Lidl launches food packaging made from ocean bound plastic

A first-of-its-kind initiative in the UK will see discount supermarket Lidl roll out new food packaging made using plastic collected from beaches and coastline.

Between 80 and 90% of the plastic packaging that reaches the ocean enters from coastlines in developing regions such as South East Asia. The initiative will initially prevent more than 60 tonnes of plastic from being introduced to the ocean per year – equivalent of 2.5 million plastic water bottles.

Lidl will initially roll out the packaging from 30th March across fresh fish products in partnership with supplier Copernus, representing more than 50% of the discounter’s fish lines and including white fish and salmon.

Developed with Copenes, Sharpak and Bantam Materials, the packaging is made from 80% recycled content and a minimum of 30% of the weight of the tray is made up of ocean-bound plastic.

The discounter plans to roll out the packaging across its entire fresh fish range in 2020 and is exploring other uses for the packaging across other product lines.

Lidl has also improved the recyclability of the packaging, which will divert over 200 tonnes from landfill with a new recyclable tray.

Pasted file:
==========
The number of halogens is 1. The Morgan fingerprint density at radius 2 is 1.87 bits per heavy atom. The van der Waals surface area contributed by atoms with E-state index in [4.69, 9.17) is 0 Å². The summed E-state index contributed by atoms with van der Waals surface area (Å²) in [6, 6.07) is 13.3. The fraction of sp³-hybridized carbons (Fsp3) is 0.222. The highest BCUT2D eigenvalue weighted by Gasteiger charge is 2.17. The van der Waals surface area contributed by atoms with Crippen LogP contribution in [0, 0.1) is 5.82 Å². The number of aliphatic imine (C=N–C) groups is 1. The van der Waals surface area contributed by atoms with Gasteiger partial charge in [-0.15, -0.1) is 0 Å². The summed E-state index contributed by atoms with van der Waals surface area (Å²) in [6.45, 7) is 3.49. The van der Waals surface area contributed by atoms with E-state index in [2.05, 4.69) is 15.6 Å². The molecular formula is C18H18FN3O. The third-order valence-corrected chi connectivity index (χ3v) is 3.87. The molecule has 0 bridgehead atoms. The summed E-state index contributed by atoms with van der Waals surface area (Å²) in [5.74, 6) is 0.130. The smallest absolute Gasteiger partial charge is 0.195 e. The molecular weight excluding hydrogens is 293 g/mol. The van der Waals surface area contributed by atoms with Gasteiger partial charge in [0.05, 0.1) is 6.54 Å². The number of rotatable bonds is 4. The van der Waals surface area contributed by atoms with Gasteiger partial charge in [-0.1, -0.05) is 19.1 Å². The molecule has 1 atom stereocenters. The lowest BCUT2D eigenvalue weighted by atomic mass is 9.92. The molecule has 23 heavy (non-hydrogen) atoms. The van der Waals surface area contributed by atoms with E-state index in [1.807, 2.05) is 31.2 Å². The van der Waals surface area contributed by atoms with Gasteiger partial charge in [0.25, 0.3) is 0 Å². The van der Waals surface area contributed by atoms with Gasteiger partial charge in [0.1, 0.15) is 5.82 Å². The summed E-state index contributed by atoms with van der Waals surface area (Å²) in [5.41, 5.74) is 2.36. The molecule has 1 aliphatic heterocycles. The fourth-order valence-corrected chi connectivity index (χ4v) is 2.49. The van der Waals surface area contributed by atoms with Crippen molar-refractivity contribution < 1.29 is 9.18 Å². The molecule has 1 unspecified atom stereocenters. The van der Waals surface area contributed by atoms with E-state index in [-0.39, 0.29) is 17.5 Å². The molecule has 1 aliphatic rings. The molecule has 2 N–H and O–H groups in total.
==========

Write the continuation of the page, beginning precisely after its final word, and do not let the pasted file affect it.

This packaging will now be labelled with ‘Widely Recyclable’, in line with On Pack Recycling Label (OPRL) guidelines, meaning the majority of customers can recycle at kerbside.

The new packaging forms part of the discounter’s initiatives to ensure 50% of packaging is made from recycled materials by 2025, reduce plastic by 20% by 2022, and make 100% of own brand packaging widely recyclable, reusable or refillable by 2025.

“We are proud to be the first UK supermarket introducing packaging incorporating plastic that would have otherwise ended up in the ocean, helping to tackle the problem directly as part of our commitment to prevent plastics ending up as waste,” said Lidl GB’s Head of Corporate Social Responsibility, Georgina Hall.

“We are actively looking to extend this innovative solution to other product lines to help reduce the amount of plastic ending up in our oceans and keep our environments healthy.”